We often think of empathy as something one does or does not innately have. But did you know that empathy can be taught and cultivated from a young age?
Empathy, at its roots, is the ability to understand how another person might be feeling. This skill is at the foundation of making strong friendships and building a sense of community and connection in students.
Fortunately, teaching empathy doesn’t have to be overly complicated or serious. You can help your students by teaching empathy activities and games. Keep reading, and we’ll share a few ideas that might work in your classroom.
1. Character Role-Playing
Getting into character is one of the most fun and educational types of empathy games. It allows students to apply their understanding of the content in the real world. Whether it’s a character from a book or a historical figure, asking your students to step into another person’s shoes will help them develop a strong sense of empathy.
Have the students write a short story from the perspective of a character.
Ask a group of students to work together to act out a scene from a novel or play.
Establish a “dress up as your favorite character” day, and have students share why they chose the person/character they did.
The point of role-playing is to imagine life from another person’s perspective. Make sure to ask thought-provoking questions like, “What makes this person happy?” or “What are their challenges?” Getting students to think more critically about the character can help them shift perspectives.
2. Empathy Scavenger Hunts
A classroom, grade level or school-wide scavenger hunt might be the perfect solution to empathy games for students. Working together with teammates will help them foster relationships. Additionally, you can create clues and activities that help them get to know their fellow students and school faculty on a more personal level.
To foster empathy, you might task the students with creating some of the clues and activities themselves. As an example, you might create clues that point to an individual within the school. Once they arrive at that person’s desk, locker, office, etc., they can ask questions to get to know the individual better. This is an especially great activity for the start of the school year.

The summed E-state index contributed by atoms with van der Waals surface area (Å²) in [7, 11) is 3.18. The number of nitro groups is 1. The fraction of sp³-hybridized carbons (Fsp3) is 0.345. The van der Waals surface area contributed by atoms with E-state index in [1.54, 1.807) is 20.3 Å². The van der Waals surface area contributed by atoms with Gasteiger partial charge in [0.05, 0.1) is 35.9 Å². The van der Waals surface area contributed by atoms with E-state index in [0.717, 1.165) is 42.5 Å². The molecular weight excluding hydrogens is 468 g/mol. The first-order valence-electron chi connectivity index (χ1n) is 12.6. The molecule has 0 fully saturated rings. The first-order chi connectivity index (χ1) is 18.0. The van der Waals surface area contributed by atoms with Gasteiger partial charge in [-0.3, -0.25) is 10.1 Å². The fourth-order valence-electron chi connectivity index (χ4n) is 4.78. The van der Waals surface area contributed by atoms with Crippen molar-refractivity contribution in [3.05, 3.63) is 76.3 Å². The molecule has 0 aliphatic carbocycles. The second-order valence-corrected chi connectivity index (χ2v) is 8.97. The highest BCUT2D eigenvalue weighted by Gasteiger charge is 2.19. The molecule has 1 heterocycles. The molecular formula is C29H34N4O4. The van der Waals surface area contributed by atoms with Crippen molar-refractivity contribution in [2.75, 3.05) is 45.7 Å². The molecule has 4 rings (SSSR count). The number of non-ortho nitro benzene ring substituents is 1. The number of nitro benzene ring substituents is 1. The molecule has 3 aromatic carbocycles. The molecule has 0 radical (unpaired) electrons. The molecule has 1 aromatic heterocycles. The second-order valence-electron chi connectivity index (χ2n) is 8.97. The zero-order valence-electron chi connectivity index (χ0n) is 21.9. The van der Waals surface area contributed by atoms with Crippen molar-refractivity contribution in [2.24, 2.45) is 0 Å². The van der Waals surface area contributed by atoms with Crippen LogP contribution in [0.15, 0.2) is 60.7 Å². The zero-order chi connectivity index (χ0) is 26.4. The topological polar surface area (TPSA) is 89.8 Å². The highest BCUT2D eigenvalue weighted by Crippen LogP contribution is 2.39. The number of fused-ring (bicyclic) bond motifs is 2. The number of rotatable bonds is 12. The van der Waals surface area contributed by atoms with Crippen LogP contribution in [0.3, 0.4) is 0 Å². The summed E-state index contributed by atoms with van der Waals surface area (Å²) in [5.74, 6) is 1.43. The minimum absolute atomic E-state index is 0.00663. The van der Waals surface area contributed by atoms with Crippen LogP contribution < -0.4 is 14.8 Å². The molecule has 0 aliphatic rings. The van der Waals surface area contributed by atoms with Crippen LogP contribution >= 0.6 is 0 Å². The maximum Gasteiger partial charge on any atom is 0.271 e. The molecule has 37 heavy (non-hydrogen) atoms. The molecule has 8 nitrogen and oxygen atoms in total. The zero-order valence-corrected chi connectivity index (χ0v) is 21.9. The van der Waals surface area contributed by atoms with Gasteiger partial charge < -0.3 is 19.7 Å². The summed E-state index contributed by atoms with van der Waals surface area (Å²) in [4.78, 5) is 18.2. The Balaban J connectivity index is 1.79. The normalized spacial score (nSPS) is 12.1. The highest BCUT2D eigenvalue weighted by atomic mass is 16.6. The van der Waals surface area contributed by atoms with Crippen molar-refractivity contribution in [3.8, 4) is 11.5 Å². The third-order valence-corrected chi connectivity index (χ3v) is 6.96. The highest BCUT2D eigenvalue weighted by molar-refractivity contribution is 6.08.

3. Identifying Emotions
If your students are in elementary or middle school, it might help to start with something simple. Identifying and modeling different emotions can be a basic but fun introduction to empathy. Here are a few ideas for teaching young students about different emotions:
Write out a list of emotions on the chalkboard, and ask students to model that emotion on their faces.
Play a game of charades, wherein one person acts out emotion, and the others have to guess.
Present students with a scene or scenario, and ask them to act out how they would feel in that situation.
Asking your students, “How would you feel if…,” can be a great introduction to emotions and empathy.
4. Student Check-Ins
Putting yourself in another person’s shoes is a great way to learn empathy. You can learn to appreciate another person’s feelings if you don’t yet understand your own. That’s why it’s a good idea to perform regular check-ins with your students. Be prepared to ask questions relevant to the student’s age and circumstances. We’ve listed some examples below:
Empathy questions for elementary students:
What makes you feel happy, upset, angry, or sad?
How do you know when someone is listening to you?
What would you say to a classmate who was feeling sad?
How does it feel when someone interrupts you or doesn’t listen to what you say?
Those questions might be a little too easy if you teach older kids. Consider these empathy questions for middle school students:
What does it mean to put yourself in someone else’s shoes?
Can you think of an experience where you wished someone understood how you felt?
How can you show better empathy to other people?
By the time students move up from middle school, they might be ready for empathy questions for high school students:
How is empathy different from sympathy?
Why do you think some people have an easier time empathizing with others?
How do you think social media affects our ability to feel empathy?